Hmm. … Yes, well, how about we discuss what you all perceive as desperately needed in Asheville’s comedy scene. Outside of health insurance and perhaps the approval of a father figure. 

Cayla: Performance space. I think I can probably speak for all of us (right, Eric?) when I say our community is incredibly grateful to all of the retail shops, dive bars and craft breweries that allow us to perform inside their venues. We love you. However, I don’t think any of us will ever take a stage for granted again.

Eric: Yes, I’ll just echo what Cayla said here. For a comedy scene this big to not have a single devoted comedy theater is criminal. The reason that doesn’t exist is the same reason all comedians are broke: There’s little to no funding for the arts.  We do comedy because we love it, but I can safely speak for all of us when I say we could all use some money out of it. So here’s my proposal: grants for comedy at the city level. Help artists pay for venues in town so we can keep doing our bits about how expensive it is to live here and how we’re all dead inside.

Cayla: What’s … funding? Just kidding (how appropriate), Eric brings up an exceptional point. I personally believe that artistic creation is the string that binds the very fabric of society together. Did that sound smart? Life can be pretty dark and dismal, and some degree of levity is genuinely crucial in this day and age. We have enough bridges, for crying out loud. That road doesn’t need 87 lanes, you morons. Give us a black box and some dang funds.

Who is a local talent that you anticipate big things from in 2024 — and why? 

Cayla: First off, I am not biased. Let’s get that straight. My boyfriend, Ryan Gordon, is my fourth-favorite local stand-up comedian after Jess Cooley, Cody Hughes and Petey Smith-McDowell. That being said, I have a gut feeling that 2024 is going to be his year (Ryan’s, that is). He’s hardworking, pretty funny and 30, so doesn’t have very many years left. I feel confident enough to immortalize this sentiment in print because if there’s one place that romantic relationships last, it’s among members of the Asheville comedy scene.

In other avenues, I have heard incredible things about Adesto Theatre. Improvisers/roommates/besties Joe Carroll and Peter Lundblad are national treasures. They’re like Asheville’s bargain basement version of Will Ferrell and John C. Reilly. That sounds like a roast, but it’s legitimately the highest compliment I’ve ever paid anyone.

I would be remiss to not give a warm shout to my Blind Date Live co-hosts, Donnie Rex Bishop (who also happens to be an incredible improviser) and Toni Brown (a comedic diamond in the rough). Co-producing the show with George Awad and Paul Dixon of Double Dip Productions has also been wonderful. Working on a project like those two is kind of like having two funny dads. (George, Paul: If you’re reading this —  are you proud of me? Do you love me yet?)

Oh, and there will undoubtedly be an incredible amount of fun comedic acts of all kinds in the Asheville Fringe Festival this coming March.

Eric: I second all of those stand-ups. To throw a couple more in the mix, I think Hilliary Begley is consistently one of the funniest people around. Hilliary is always working on something, and it’s always good. I also like CJ Green. I did a show with him on the bill a few months back, and I was floored with how funny he was.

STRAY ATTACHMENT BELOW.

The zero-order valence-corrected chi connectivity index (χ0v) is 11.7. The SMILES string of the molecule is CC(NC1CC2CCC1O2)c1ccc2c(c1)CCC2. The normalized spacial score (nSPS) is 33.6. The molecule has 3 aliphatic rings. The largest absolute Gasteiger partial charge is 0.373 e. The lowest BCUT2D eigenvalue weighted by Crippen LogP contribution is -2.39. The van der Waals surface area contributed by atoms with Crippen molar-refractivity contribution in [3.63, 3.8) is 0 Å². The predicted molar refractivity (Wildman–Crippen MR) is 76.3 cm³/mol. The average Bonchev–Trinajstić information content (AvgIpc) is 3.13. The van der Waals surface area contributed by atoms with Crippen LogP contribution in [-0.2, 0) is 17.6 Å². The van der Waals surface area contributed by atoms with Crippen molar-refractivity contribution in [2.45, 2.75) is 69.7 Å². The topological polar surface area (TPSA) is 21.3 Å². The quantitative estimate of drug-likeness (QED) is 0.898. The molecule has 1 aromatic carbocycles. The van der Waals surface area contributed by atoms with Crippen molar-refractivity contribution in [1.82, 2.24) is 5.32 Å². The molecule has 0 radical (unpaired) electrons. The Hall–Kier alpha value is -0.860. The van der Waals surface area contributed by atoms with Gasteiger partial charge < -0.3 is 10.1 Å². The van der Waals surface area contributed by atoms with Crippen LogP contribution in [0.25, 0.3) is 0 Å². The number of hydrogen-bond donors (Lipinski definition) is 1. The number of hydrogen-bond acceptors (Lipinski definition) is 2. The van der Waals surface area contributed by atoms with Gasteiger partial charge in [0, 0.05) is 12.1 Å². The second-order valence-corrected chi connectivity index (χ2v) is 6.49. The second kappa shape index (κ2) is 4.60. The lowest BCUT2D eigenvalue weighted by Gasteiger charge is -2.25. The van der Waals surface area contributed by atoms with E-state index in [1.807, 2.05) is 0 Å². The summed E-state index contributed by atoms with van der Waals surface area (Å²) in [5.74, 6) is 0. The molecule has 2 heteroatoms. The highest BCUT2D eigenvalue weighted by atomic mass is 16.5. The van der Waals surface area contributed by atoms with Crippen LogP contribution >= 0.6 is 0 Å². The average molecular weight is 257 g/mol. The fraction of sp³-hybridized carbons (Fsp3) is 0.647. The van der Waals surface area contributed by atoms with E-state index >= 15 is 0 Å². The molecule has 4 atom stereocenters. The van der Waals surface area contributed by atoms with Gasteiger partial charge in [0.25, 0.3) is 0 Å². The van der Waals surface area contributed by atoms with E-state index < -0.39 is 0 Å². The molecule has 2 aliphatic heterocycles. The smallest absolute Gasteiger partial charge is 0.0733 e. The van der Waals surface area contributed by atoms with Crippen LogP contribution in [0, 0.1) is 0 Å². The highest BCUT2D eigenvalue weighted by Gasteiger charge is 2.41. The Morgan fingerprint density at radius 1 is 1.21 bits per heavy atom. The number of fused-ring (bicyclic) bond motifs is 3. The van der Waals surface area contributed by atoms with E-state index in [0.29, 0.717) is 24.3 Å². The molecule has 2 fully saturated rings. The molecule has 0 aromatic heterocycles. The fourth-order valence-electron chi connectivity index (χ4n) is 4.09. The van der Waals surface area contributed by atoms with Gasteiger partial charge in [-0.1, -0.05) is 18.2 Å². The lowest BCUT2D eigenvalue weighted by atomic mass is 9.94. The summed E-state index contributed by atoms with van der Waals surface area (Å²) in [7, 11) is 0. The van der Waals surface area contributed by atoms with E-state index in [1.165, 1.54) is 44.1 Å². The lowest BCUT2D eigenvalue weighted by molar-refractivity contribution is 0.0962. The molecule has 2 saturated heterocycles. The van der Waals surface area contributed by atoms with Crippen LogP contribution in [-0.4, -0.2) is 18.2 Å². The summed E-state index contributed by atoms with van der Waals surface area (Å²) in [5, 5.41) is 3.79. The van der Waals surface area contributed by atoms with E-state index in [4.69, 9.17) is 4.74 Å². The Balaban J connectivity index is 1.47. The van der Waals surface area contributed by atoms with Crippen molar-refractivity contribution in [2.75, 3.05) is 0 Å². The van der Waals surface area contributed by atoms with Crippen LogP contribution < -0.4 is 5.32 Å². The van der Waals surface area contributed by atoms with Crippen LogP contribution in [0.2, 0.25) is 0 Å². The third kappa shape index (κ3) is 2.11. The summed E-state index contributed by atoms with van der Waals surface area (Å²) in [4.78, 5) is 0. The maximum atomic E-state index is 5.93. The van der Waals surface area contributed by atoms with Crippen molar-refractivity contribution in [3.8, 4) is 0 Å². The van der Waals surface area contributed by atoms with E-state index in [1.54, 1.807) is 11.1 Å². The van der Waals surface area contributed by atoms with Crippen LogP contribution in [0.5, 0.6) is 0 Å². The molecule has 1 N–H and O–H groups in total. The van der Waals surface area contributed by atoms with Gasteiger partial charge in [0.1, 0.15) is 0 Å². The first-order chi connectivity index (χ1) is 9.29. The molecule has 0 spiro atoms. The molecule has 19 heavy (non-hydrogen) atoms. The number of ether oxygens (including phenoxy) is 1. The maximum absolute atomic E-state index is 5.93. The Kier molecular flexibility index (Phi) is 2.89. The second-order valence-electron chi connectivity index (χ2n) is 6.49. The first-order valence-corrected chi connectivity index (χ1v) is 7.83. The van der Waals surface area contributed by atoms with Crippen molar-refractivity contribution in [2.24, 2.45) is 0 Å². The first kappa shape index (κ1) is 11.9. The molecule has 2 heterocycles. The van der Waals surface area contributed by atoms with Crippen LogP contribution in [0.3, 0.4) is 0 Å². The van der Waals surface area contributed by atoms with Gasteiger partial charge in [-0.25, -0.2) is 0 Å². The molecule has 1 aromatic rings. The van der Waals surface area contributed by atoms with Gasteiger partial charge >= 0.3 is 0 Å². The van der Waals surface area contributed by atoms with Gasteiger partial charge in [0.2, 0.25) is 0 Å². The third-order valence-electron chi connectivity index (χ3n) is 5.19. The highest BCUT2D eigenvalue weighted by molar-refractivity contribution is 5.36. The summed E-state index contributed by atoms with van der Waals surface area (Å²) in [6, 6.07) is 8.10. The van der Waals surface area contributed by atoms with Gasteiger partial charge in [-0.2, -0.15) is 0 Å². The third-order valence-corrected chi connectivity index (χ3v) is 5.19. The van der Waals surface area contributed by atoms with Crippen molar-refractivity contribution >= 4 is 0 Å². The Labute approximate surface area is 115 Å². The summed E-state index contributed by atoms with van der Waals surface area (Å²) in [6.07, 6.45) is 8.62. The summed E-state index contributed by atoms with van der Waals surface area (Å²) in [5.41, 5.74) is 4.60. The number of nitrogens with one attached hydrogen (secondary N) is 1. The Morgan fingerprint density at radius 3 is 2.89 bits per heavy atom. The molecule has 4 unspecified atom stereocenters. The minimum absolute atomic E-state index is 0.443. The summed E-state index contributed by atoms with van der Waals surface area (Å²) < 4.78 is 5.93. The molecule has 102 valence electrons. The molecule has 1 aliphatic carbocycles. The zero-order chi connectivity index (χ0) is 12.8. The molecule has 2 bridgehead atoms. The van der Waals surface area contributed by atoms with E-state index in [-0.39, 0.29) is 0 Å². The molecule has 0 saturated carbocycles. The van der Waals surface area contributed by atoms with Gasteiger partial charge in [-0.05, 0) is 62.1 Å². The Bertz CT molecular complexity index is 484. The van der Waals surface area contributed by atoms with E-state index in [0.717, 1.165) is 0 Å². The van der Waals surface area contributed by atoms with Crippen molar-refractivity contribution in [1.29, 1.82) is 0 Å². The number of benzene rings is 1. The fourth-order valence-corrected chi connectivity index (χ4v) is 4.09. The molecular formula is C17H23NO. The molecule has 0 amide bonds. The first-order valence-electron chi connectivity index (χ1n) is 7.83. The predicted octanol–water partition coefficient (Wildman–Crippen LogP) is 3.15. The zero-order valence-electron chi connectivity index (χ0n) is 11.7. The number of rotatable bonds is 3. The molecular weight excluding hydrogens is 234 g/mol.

As for improv, we have an unbelievable amount of talent here. I won’t list all the individual players I like or we’d be here all day. I will, however, list all the improv schools and companies: Asheville School of Improv, Misfit Improv and Acting School and Speakeasy Improv. I love working with them all, but like Cayla said, Adesto Theatre really seemed to set the improv scene on fire this year. Every performer and school came together under their umbrella to put on some truly remarkable shows. The excitement surrounding their shows was unreal, and I loved being a part of it. If this first year of theirs was this good, I can only imagine what 2024 will bring.


Thanks for reading through to the end…

We share your inclination to get the whole story. For the past 25 years, Xpress has been committed to in-depth, balanced reporting about the greater Asheville area. We want everyone to have access to our stories. That’s a big part of why we've never charged for the paper or put up a paywall.

We’re pretty sure that you know journalism faces big challenges these days. Advertising no longer pays the whole cost. Media outlets around the country are asking their readers to chip in. Xpress needs help, too. We hope you’ll consider signing up to be a member of Xpress. For as little as $5 a month — the cost of a craft beer or kombucha — you can help keep local journalism strong. It only takes a moment.

About Thomas Calder
Thomas Calder received his MFA in Fiction from the University of Houston's Creative Writing Program. His writing has appeared in Gulf Coast, the Miracle Monocle, Juked and elsewhere. His debut novel, The Wind Under the Door, is now available.

Before you comment

The comments section is here to provide a platform for civil dialogue on the issues we face together as a local community. Xpress is committed to offering this platform for all voices, but when the tone of the discussion gets nasty or strays off topic, we believe many people choose not to participate. Xpress editors are determined to moderate comments to ensure a constructive interchange is maintained. All comments judged not to be in keeping with the spirit of civil discourse will be removed and repeat violators will be banned. See here for our terms of service. Thank you for being part of this effort to promote respectful discussion.

Leave a Reply

To leave a reply you may Login with your Mountain Xpress account, connect socially or enter your name and e-mail. Your e-mail address will not be published. All fields are required.